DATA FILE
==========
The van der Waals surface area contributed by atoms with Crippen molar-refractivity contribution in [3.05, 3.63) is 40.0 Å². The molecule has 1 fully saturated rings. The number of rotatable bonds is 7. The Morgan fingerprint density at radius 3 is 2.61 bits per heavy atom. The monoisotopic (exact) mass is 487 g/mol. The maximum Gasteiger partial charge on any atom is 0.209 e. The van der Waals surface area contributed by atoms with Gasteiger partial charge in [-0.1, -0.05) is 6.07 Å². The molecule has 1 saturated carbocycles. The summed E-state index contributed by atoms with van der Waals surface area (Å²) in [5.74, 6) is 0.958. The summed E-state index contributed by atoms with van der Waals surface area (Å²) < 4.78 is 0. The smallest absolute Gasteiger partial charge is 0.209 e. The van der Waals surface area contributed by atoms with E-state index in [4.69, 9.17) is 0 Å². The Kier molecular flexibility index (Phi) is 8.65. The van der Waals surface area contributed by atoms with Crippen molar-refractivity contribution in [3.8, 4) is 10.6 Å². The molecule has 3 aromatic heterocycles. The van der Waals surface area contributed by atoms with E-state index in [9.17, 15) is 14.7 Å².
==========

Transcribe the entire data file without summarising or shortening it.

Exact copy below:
The van der Waals surface area contributed by atoms with Crippen molar-refractivity contribution in [3.05, 3.63) is 40.0 Å². The molecule has 1 fully saturated rings. The number of rotatable bonds is 7. The Morgan fingerprint density at radius 3 is 2.61 bits per heavy atom. The monoisotopic (exact) mass is 487 g/mol. The maximum Gasteiger partial charge on any atom is 0.209 e. The van der Waals surface area contributed by atoms with Gasteiger partial charge in [-0.1, -0.05) is 6.07 Å². The molecule has 1 saturated carbocycles. The summed E-state index contributed by atoms with van der Waals surface area (Å²) in [5.74, 6) is 0.958. The summed E-state index contributed by atoms with van der Waals surface area (Å²) < 4.78 is 0. The smallest absolute Gasteiger partial charge is 0.209 e. The van der Waals surface area contributed by atoms with E-state index in [4.69, 9.17) is 0 Å². The Kier molecular flexibility index (Phi) is 8.65. The van der Waals surface area contributed by atoms with Crippen molar-refractivity contribution in [3.8, 4) is 10.6 Å². The molecule has 3 aromatic heterocycles. The van der Waals surface area contributed by atoms with E-state index in [9.17, 15) is 14.7 Å².